Death is a terrifying raider for most of us, stealing lives out of the blue, but it’s a close colleague for hospital chaplains. From breast-cancer patients dying peacefully as a music therapist plays the harp in a palliative-care unit to the frantic and often futile effort to save lives in intensive care, the end of life is a daily business for people like Buffy Harper.

The staff chaplain at the Queen Elizabeth II Health Sciences Centre in Halifax says her training in theology, philosophy, sociology and psychology helps her gain an important perspective on death.

“We have the training to maybe understand death and dying a little differently than somebody who is just hitting it,” Harper says. “There’s the acceptance that death is a part of life, though that doesn’t make it any easier.”

A key part of the job is empathetic listening, mixed with a strong dose of professionalism. “We hear (the suffering) and we feel it, but you know, it’s not my mother or my father who’s dying,” she says. That steady, calm presence can be crucial for the family. “They don’t need me to be crying with them.”

Harper says the deaths that hit chaplains hard are ones that touch on something raw and familiar in them. Peer support is critical and the chaplains she works with use group prayer, yoga, meditation, tai chi or just talking with each other to get through the rough days. Spiritual strength plays a big role, too.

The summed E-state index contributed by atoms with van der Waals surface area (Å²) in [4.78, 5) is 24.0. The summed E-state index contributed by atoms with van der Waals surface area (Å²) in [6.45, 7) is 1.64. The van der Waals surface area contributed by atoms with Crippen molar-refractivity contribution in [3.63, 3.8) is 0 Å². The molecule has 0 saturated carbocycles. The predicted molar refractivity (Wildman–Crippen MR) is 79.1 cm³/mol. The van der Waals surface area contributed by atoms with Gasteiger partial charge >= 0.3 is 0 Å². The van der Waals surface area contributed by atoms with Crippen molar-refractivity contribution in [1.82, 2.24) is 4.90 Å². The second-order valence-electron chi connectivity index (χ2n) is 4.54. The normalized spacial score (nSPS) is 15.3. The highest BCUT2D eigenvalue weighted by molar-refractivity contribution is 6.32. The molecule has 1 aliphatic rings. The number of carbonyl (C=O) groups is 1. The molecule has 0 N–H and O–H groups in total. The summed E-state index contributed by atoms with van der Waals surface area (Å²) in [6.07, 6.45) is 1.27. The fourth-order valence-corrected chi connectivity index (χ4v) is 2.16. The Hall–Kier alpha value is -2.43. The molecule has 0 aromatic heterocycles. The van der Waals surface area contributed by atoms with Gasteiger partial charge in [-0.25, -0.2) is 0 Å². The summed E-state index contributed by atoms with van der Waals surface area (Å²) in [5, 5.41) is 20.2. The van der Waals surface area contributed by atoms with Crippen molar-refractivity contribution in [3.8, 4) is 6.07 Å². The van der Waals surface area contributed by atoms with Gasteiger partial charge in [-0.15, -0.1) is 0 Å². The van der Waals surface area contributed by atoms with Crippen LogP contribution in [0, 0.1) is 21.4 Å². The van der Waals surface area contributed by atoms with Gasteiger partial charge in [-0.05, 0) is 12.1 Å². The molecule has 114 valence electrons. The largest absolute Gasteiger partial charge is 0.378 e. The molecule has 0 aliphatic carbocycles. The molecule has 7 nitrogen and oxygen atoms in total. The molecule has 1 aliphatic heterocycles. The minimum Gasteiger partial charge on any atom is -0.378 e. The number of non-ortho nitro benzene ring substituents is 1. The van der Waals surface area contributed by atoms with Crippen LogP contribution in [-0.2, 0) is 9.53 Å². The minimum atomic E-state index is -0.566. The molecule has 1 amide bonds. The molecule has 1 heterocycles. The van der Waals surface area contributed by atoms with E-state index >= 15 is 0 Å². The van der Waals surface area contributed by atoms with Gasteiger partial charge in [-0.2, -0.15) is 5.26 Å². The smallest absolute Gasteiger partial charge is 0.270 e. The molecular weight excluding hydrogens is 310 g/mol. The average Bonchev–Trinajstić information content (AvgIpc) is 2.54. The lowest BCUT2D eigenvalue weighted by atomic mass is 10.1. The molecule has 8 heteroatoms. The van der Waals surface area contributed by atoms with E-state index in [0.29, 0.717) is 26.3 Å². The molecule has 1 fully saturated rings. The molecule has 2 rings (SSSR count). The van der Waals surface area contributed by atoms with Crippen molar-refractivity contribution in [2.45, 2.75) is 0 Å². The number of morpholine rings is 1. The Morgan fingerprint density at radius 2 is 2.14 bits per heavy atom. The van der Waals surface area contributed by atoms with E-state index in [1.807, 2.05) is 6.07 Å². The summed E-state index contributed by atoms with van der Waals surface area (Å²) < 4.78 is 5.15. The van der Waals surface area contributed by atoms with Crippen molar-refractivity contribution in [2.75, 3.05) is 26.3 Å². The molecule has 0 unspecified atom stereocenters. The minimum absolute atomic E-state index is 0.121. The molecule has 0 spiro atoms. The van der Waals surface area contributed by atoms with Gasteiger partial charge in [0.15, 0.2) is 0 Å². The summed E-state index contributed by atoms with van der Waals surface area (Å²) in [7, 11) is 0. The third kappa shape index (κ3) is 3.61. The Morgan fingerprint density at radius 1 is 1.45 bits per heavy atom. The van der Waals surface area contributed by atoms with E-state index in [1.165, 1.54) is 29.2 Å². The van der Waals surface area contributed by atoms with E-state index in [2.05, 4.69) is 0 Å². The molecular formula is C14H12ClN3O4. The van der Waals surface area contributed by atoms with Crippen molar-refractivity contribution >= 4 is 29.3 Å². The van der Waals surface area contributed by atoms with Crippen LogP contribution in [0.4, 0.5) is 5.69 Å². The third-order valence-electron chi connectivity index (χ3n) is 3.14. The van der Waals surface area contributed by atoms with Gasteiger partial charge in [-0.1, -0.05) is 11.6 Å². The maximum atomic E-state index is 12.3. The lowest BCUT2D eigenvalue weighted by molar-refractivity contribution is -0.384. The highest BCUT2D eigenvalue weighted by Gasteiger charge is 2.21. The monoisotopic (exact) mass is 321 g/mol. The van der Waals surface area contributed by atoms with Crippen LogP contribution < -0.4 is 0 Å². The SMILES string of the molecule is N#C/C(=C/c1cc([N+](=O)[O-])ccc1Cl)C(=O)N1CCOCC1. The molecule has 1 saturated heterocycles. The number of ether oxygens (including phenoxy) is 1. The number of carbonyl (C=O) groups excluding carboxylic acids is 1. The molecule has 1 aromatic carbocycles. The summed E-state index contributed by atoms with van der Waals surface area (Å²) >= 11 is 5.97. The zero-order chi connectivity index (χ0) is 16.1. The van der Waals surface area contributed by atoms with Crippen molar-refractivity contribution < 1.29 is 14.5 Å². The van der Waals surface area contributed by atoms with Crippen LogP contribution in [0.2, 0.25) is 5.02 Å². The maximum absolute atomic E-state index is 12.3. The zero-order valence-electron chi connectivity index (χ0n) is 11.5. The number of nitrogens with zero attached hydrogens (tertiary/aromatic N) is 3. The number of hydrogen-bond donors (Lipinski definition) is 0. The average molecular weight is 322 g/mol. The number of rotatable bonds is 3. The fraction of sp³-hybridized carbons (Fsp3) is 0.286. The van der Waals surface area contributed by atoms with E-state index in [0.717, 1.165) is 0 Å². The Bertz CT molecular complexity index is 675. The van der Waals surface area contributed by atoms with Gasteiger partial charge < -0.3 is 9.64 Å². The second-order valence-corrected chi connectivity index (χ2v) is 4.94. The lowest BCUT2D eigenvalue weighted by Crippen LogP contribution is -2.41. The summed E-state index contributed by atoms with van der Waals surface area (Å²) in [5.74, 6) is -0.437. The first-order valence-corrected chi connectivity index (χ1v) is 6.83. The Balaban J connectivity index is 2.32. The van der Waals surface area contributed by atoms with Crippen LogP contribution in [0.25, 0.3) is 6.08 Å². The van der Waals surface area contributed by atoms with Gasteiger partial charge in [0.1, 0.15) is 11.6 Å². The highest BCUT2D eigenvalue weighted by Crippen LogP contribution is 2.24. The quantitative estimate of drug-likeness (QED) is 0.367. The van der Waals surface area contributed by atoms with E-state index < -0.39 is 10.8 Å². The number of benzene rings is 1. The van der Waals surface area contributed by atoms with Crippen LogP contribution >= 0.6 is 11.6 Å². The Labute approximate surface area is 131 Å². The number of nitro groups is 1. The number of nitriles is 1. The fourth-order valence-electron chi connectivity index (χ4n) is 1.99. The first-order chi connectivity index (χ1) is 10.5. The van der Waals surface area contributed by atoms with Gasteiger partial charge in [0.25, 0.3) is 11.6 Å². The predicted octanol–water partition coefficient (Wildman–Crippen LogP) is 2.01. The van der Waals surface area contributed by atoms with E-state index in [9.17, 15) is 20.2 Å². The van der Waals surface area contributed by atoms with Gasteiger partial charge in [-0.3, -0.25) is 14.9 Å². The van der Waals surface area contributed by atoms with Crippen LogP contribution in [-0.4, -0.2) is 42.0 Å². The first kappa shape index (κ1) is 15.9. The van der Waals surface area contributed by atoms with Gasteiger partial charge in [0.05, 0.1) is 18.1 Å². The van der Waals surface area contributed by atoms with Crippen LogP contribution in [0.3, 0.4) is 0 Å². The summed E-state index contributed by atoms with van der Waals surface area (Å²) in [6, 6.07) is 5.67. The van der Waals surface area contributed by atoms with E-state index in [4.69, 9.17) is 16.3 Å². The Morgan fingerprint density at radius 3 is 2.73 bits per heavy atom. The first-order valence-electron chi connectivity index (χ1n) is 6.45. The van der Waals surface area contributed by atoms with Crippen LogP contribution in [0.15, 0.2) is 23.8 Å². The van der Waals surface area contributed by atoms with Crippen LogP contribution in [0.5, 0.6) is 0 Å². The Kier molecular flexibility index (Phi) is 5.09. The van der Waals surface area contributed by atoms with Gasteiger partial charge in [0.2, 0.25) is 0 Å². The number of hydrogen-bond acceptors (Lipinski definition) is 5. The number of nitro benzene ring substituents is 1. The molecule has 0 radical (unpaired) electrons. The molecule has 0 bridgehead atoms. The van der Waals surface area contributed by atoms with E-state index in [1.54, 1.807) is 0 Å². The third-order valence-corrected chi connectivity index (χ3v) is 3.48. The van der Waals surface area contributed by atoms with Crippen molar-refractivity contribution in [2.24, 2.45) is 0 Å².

“It’s not just me doing this: I have faith behind what I do.”

You can’t be in the middle of all that suffering and not take your blows. Harper vividly recalls a teenage girl committing suicide. She stayed with the family all night as the medical team tried to save her.

“Two days later, I had aches and pains all over my body and I knew that the shock and the trauma of being with that family (had finally) hit me.”

So why does she keep going back? Because death is going to happen and she can ease the suffering of those dying and those left behind.

“The family is just so grateful that you’ve stayed with them; you’re a witness and you’ve sat with them. You didn’t leave because it was uncomfortable,” she says. “It happens to people every day. We see it, we know it’s not as traumatic as you tend to think when you only see it once or twice in your life. There is a sense of peace around it. It’s not the enemy.”

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